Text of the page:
Saturday, 30 June 2007 09:26

Rural broadband 'not up to speed'

Written by  Ruralcity Media
ImageHouseholds in rural areas are being misled by broadband providers about the speed of their connections.

Only 21% of rural homes receive the broadband speeds they pay for, reveals a study.

Furthermore, broadband is up to 17 times more expensive in Britain than in other parts of Europe, according to research by MoneySupermarket, the price comparison website.

British consumers pay £5.60 a month for each megabit per second of broadband speed, with the UK lying 12th in the league table of European broadband prices.

Broadband is 17 times more expensive in Britain than in Sweden and seven times more expensive than in France.

Even more expensive countries often offer a better service.

In Poland, consumers pay £6.60 a month per Mbps. But their broadband is on average three times faster than in the UK.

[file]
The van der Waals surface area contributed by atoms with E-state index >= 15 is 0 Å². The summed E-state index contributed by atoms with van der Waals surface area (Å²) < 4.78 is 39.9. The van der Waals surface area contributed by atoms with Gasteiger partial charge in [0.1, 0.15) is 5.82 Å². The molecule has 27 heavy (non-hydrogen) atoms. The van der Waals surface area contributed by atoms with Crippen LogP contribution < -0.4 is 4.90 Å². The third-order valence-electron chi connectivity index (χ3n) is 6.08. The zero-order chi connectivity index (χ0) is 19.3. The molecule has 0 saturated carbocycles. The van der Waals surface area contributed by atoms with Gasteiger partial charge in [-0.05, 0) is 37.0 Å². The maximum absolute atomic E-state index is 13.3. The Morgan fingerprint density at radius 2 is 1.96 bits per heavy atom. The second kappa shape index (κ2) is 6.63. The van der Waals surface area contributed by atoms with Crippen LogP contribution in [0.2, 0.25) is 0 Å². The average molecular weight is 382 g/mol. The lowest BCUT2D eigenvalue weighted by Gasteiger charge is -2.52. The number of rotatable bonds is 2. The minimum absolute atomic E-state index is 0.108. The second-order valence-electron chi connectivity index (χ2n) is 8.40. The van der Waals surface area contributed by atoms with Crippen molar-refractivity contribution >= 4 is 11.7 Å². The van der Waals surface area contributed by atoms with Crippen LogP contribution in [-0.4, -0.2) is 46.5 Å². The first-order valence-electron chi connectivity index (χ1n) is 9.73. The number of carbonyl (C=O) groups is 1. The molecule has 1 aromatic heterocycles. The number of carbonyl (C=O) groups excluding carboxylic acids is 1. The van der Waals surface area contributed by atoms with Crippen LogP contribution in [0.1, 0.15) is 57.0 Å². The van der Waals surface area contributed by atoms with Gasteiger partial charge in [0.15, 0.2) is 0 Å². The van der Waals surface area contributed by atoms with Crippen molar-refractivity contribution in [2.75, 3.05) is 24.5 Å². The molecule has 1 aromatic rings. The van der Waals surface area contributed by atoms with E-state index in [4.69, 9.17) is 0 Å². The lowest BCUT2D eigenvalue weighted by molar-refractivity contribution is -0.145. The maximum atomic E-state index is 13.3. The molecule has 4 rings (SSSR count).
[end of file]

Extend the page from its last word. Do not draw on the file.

British houses only receive on average 2.6Mbps – 16th out of 23 countries.

Jason Lloyd, head of broadband at MoneySupermarket, said the problem was the UK’s antiquated telecommunication system.

Many European companies have installed fibre optic wires underground, but the British system relies on old copper wires.

This means many households, especially those in rural areas, do not receive the broadband speeds for which they signed up.

To support the research, broadband data specialist Sam Crawford, of the website Sam Knows, was commissioned to create a broadband map of Britain.

“The map shows people living in urban areas often get the fastest speeds and the best deals,” said Mr Crawford.

“If you live in a more remote part of the country, the reality is you will often be paying the same price as your urban counterpart but receiving a slower speed.”

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